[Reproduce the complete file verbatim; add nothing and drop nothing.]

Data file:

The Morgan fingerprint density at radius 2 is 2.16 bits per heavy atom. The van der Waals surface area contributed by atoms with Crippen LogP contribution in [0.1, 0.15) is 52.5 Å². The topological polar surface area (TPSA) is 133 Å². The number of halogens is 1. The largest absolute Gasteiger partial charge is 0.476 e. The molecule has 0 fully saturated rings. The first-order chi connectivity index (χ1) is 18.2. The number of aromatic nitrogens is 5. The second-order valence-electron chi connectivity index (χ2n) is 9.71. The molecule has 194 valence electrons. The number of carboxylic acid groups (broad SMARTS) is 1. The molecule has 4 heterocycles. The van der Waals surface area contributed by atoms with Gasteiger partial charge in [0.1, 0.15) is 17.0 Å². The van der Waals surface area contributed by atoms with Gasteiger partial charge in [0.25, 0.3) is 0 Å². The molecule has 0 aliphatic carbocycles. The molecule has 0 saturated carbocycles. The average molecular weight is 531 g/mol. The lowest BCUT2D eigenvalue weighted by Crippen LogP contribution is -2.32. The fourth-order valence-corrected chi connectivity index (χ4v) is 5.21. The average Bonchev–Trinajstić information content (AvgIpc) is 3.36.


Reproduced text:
The Morgan fingerprint density at radius 2 is 2.16 bits per heavy atom. The van der Waals surface area contributed by atoms with Crippen LogP contribution in [0.1, 0.15) is 52.5 Å². The topological polar surface area (TPSA) is 133 Å². The number of halogens is 1. The largest absolute Gasteiger partial charge is 0.476 e. The molecule has 0 fully saturated rings. The first-order chi connectivity index (χ1) is 18.2. The number of aromatic nitrogens is 5. The second-order valence-electron chi connectivity index (χ2n) is 9.71. The molecule has 194 valence electrons. The number of carboxylic acid groups (broad SMARTS) is 1. The molecule has 4 heterocycles. The van der Waals surface area contributed by atoms with Gasteiger partial charge in [0.1, 0.15) is 17.0 Å². The van der Waals surface area contributed by atoms with Gasteiger partial charge in [0.25, 0.3) is 0 Å². The molecule has 0 aliphatic carbocycles. The molecule has 0 saturated carbocycles. The average molecular weight is 531 g/mol. The lowest BCUT2D eigenvalue weighted by Crippen LogP contribution is -2.32. The fourth-order valence-corrected chi connectivity index (χ4v) is 5.21. The average Bonchev–Trinajstić information content (AvgIpc) is 3.36.